How to Get Your Industrial Internet of Things Prescription

Aug. 9, 2016
To correct the disconnect between the market perception of the Internet of Things and what it really is, it’s helpful to think about it in the way a doctor prescribes medications or therapies—it all depends on the specific nature of the ailment.

In recent years, the number of manufacturers leveraging the Industrial Internet of Things (IIoT) to improve productivity, reduce defects and gain more visibility into the operation of their facilities has increased dramatically. A recent survey conducted by PricewaterhouseCoopers (PwC) found that over one-third of U.S. manufacturers consider it “extremely critical” to have an IIoT strategy implemented in their operation. Similarly, a survey from LNS Research found that 34 percent of companies are currently adopting IoT—a figure that will undoubtedly continue to grow in the coming years.

As part of my daily work, I speak with many organizations looking to adopt IIoT. One observation I’ve made with a handful of these companies is that they fundamentally misunderstand how the concept should be applied. Instead of simply treating IIoT as a means of interconnecting devices, lowering operational costs, increasing throughput and enhancing visibility, they perceive it as a silver bullet that will help solve problems they didn’t know they had. This has led to an increased demand from customers to identify new and detailed use cases that demonstrate how IIoT can be applied to a facility or process, which can be like trying to find a needle in a haystack in these early days of IIoT adoption.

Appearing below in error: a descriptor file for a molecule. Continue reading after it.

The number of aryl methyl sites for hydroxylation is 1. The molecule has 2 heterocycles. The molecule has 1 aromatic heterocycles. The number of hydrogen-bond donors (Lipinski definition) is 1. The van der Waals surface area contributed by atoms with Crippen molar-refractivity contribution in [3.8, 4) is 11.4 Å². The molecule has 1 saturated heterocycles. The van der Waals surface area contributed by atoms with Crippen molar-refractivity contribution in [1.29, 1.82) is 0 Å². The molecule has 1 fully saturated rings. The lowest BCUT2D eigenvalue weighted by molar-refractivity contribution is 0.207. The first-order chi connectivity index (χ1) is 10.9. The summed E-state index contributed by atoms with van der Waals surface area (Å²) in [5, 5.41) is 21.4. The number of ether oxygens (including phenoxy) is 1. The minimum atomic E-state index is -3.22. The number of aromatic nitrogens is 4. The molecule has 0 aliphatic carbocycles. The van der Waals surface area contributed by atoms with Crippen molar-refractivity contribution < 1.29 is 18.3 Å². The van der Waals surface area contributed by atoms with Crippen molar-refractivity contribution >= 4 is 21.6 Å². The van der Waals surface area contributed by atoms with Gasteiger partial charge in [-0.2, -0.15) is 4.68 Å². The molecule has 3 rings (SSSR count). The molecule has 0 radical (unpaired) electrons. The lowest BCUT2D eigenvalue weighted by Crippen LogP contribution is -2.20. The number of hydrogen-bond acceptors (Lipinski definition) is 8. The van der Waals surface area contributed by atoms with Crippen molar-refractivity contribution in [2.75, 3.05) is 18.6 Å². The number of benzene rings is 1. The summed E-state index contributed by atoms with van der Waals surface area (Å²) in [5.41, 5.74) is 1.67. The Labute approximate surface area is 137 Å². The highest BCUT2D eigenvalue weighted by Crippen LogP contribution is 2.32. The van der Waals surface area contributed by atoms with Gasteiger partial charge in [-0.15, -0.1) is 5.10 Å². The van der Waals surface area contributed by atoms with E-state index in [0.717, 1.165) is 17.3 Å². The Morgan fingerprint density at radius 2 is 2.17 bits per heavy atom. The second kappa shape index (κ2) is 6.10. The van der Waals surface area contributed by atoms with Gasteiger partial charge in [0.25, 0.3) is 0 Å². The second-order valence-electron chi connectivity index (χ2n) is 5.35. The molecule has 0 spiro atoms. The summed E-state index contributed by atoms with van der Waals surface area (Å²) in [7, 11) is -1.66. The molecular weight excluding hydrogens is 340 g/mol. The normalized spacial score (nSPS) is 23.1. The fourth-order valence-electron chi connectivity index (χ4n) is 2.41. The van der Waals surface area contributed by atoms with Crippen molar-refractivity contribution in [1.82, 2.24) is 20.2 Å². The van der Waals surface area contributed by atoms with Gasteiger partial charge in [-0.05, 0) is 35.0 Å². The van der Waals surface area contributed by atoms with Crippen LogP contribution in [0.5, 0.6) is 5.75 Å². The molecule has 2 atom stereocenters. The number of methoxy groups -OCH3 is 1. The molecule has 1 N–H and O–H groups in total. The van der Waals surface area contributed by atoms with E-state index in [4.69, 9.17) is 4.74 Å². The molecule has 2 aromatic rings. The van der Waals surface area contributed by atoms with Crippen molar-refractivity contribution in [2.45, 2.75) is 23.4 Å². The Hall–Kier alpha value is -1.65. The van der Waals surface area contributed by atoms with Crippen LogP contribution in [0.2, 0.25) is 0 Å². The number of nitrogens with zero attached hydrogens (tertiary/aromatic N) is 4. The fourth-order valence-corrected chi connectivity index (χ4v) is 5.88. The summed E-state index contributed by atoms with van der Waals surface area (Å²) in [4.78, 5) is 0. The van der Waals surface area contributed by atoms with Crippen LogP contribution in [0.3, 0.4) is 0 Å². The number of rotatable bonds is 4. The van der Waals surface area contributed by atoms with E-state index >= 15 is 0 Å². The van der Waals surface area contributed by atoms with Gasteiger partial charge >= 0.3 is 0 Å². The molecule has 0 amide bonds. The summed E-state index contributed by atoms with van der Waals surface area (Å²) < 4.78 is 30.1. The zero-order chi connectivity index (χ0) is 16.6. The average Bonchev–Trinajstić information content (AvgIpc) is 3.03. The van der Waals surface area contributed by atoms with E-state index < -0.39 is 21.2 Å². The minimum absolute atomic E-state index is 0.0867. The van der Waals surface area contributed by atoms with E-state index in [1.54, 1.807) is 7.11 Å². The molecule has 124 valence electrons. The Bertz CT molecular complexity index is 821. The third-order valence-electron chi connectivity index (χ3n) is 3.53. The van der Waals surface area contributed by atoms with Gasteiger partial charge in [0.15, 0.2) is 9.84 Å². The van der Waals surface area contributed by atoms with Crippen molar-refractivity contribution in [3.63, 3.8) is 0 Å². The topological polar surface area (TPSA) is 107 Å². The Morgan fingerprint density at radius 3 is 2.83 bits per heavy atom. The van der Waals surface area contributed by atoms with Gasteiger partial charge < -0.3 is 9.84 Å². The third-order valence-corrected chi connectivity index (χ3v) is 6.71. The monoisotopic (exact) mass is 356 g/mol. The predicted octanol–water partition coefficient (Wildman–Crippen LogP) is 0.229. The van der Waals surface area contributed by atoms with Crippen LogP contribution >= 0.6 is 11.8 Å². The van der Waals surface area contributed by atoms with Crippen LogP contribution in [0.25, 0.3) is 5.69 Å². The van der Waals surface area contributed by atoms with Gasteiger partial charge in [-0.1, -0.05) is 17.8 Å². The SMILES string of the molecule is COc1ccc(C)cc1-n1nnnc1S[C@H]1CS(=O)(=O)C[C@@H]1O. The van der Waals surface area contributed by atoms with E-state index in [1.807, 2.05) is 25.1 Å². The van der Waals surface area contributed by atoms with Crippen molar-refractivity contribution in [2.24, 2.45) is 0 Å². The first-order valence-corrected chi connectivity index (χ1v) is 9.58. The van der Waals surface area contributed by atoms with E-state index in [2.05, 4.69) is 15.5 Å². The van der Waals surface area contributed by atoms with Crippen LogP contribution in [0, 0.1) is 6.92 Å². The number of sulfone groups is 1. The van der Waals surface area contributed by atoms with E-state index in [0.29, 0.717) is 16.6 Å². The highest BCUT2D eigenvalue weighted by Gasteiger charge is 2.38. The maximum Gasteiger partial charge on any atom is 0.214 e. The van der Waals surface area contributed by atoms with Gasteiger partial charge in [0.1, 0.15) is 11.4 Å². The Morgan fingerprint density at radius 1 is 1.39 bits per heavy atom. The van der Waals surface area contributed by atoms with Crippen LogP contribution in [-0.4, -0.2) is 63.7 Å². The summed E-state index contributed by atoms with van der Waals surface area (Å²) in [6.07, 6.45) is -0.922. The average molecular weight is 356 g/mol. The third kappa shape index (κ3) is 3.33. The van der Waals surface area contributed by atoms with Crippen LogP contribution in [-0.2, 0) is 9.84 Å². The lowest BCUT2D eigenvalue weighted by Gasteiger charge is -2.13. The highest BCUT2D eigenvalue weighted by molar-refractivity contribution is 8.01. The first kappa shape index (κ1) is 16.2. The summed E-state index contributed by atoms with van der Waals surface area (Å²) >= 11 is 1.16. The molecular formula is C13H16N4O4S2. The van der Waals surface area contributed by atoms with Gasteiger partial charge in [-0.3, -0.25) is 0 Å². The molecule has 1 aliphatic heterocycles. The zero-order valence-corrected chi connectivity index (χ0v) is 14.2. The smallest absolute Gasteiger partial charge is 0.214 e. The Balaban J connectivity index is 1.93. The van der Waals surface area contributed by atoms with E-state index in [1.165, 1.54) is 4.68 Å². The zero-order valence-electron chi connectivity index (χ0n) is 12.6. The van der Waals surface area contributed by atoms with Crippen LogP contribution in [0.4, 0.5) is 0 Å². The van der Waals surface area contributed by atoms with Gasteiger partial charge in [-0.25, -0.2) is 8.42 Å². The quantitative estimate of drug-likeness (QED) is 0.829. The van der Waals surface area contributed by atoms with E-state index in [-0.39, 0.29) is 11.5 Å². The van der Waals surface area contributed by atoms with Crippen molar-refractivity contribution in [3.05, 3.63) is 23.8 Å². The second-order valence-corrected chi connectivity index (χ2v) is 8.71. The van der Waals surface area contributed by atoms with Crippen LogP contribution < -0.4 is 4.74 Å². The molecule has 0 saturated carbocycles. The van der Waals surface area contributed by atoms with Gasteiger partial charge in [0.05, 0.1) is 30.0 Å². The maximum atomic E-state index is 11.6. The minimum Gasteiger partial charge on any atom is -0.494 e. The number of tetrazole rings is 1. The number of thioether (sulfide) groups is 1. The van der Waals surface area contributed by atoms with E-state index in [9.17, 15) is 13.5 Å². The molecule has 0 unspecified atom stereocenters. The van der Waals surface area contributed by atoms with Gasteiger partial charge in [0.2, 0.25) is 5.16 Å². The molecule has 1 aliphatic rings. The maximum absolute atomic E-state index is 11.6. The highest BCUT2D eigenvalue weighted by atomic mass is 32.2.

The situation can be likened to a visit to the doctor. Patients don’t expect the doctor to guess what problem or illness they have. Neither do they walk in and ask for the best new medicine on the market to cure all of their problems. They give a detailed description of the problems they are experiencing and the doctor prescribes a specific treatment and/or prescription to address it.

It’s this process that companies should think about when looking to implement a solution, whether they call it IIoT or not. In some cases, adopting a more advanced automation system does have the potential to create a new use case, business model or competitive advantage. For example, one of our customers recently added remote monitoring to their equipment so they can better service it for their customers. Now they offer more than just equipment—they offer a means to improve uptime.

The high-level problems that IIoT helps solve are relatively consistent across all industries (e.g., increase asset utilization, improve productivity, optimize the supply chain, improve product quality, enhance security, etc.). Users look to solve those problems with one goal in mind: increasing profitability. The difference from one use case to the next will lie in the particular IIoT solution implemented—not unlike how a doctor prescribes the latest and greatest medications and/or therapies to patients depending on the specific nature of their ailment or disease.

In some cases, adopting an IIoT solution will offer additional functionality and flexibility compared with a traditional industrial automation system; however, the benefits it provides will be unique to the individual operation, facility or process where it is being applied. I believe the major disconnect between use cases and IIoT for some manufacturers lies in the simple fact that IIoT is not a technology. With that in mind, let’s start thinking about solving problems by applying the latest and greatest technologies—then we can call it IIoT.

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